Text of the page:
Texas primary voters showed a preference for incumbents in Congress on Tuesday, as U.S. Sen. John Cornyn and U.S. Rep. Pete Sessions, both Republicans, and U.S. Rep. Marc Veasey, a Democrat, fought off high-profile challenges from within their own parties.
Another incumbent, U.S. Rep Ralph Hall, R-Rockwall, nearly avoided a runoff in his bid for an 18th term, drawing just less than 50 percent of the vote against challenger John Ratcliffe, a former U.S. attorney during the George W. Bush administration and mayor of Heath.
In the five-way Democratic primary for the U.S. Senate seat, David Alameel and Kesha Rogers, who supports the impeachment of President Obama, were bound for a runoff. Alameel, who has invested some of his personal fortune in the race, has drawn the support of the state party's standard bearers, Sens. Wendy Davis and Leticia Van de Putte. The Texas Democratic Party has denounced Rogers for her views and urged voters to not support her.
In declaring victory over seven challengers, Cornyn kept to the tone of inclusiveness he has struck since kicking off his campaign in the fall.
“As I’ve traveled our great state, I’ve been honored by support from the full range of our conservative coalition – social conservatives, fiscal conservatives, Tea Party supporters, libertarians, national security hawks and everyone in between,” Cornyn said. “As I have always suspected, and tonight proves, Texans value hard work and solutions over rhetoric.”
U.S. Rep. Steve Stockman, whose challenge to Cornyn drew national attention because of his unusual approach to campaigning, came in a distant second to Cornyn. He conceded the race just over an hour after most of the state’s polls closed.
“We wish Senator Cornyn best of luck in November and urge everyone to vote for, volunteer for and support the whole Texas GOP ticket. #family,” Stockman tweeted.
Dwayne Stovall, a construction contractor in Cleveland who drew some Tea Party support in the final weeks of the primary, came in third.
Pundits began predicting a tough primary fight for Cornyn last year, as differences between he and U.S. Sen. Ted Cruz surfaced. When the pair differed on votes or tactics, groups like FreedomWorks and the Club for Growth excoriated Cornyn as timid and insufficiently conservative.
Stockman’s entry in the race in early December initially surprised many. That soon gave way to puzzlement as he opted to make few public appearances and left the country for several days.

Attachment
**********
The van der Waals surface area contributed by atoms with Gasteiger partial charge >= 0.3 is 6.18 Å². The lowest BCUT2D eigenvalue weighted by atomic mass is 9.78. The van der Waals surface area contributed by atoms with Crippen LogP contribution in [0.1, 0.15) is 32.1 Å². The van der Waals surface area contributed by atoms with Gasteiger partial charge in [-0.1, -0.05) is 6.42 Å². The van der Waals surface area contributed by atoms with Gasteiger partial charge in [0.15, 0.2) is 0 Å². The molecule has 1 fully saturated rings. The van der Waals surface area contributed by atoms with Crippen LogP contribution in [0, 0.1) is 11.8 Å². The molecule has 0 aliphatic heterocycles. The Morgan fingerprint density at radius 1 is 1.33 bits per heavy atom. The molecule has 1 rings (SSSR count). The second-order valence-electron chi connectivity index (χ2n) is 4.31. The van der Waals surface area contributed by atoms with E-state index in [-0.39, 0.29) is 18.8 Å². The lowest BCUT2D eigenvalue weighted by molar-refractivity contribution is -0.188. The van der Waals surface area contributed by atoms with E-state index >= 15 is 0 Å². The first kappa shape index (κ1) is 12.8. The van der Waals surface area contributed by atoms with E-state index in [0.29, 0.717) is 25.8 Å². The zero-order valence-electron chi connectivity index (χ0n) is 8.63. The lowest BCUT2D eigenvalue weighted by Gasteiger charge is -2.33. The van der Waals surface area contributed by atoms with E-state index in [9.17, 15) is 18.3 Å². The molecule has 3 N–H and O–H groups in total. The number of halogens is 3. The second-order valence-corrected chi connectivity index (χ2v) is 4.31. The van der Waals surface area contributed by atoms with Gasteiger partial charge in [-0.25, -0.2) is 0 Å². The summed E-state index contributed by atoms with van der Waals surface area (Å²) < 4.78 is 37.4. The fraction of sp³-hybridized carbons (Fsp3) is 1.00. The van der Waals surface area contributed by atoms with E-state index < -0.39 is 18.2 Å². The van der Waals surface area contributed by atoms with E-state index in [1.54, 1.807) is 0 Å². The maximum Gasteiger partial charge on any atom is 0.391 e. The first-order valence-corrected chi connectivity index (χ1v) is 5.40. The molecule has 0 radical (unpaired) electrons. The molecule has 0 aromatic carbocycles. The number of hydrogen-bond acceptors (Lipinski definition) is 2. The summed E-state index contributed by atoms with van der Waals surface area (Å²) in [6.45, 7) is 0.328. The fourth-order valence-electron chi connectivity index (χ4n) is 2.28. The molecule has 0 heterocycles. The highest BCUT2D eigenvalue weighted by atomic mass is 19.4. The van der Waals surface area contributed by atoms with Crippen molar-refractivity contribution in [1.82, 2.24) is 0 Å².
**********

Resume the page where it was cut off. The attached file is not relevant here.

While Stockman avoided most media requests throughout his campaign, he regularly spoke with conservative radio pundits. In some of those interviews in recent weeks, Stockman seemed to be bracing for a loss.
“We will continue to fight no matter what happens, but I think it was the right thing to do,” Stockman told Janet Mefferd, a Dallas-based radio host, last week. “I really felt Cornyn was undermining the conservative principles that we ascribe to."
It was a similar story in Dallas, where political consultant and activist Katrina Pierson accused Sessions of being a moderate and not fighting aggressively enough to repeal or defund Obamacare. The race drew plenty of national attention, including endorsements from local Cruz’s father, Rafael Cruz, Sarah Palin and various Tea Party leaders. Yet Pierson never managed to gain traction in the congressional district.
“I’m committed to defending our conservative principles in Washington and working to help Republicans win back the Senate so that we can roll back the Administration's reckless spending and assault on the free-enterprise system,” Sessions said in a statement Tuesday evening.
Pierson said she believed she fought the best race she could given her campaign's limited resources.
“I am very pleased with the race that we waged with integrity and class,” Pierson said. “Our campaign stayed on policy and stayed on his voting record.”
While Pierson struggled to raise enough funds in her bid against Sessions, Ratcliffe loaned his campaign more than $400,000 in his challenge to Hall, who at 90 is the oldest member of Congress. A World War II veteran, Hall was first elected to Congress in 1980 as a Democrat and switched parties in 2004. Ratcliffe painted Hall as out of touch, while Hall argued that his longevity gave him valuable experience.
In a statement, Ratcliffe was upbeat and said it was "time for Republicans to finally start winning again."
Hall’s campaign did not immediately respond to requests for comment.
Former U.S. Rep. Francisco “Quico” Canseco is also headed toward a runoff against San Antonio native and former CIA agent Will Hurd in the CD-23 GOP primary. Both Canseco and Hurd had 41 percent of the vote with 79 percent of precincts reporting.
The district, which spans from El Paso to Bexar counties and includes the largest swath of the Texas-Mexico border, is considered a toss-up for either party in November. Canseco represented the district for one term until being unseated by incumbent U.S. Rep. Pete Gallego, D-Alpine, in 2012. Gallego was unopposed in the Democratic primary.
Canseco, a Laredo native, touts his Hispanic roots and says he fought hard to protect Texas from spillover violence. Hurd also lists border security as key to his platform.
In the Houston area, the race to replace Stockman in the U.S. House is also headed to a runoff. Former Woodville Mayor Ben Bagin and Houston mortgage banker Ben Streusand led 10 other challengers for the seat, drawing 36 and 23 percent of the vote, respectively, according to incomplete totals.
Several other Texas congressmen easily beat primary challengers Tuesday night, including Veasey, a Fort Worth Democrat, who faced a well-financed challenge from lawyer Tom Sanchez.
Additional reporting from Julián Aguilar and Edgar Walters.
Correction: An earlier version of this story misidentified the former Woodville mayor who was headed to a runoff in the race to replace U.S. Rep. Steve Stockman. He is Brian Babin, not Ben Bagin.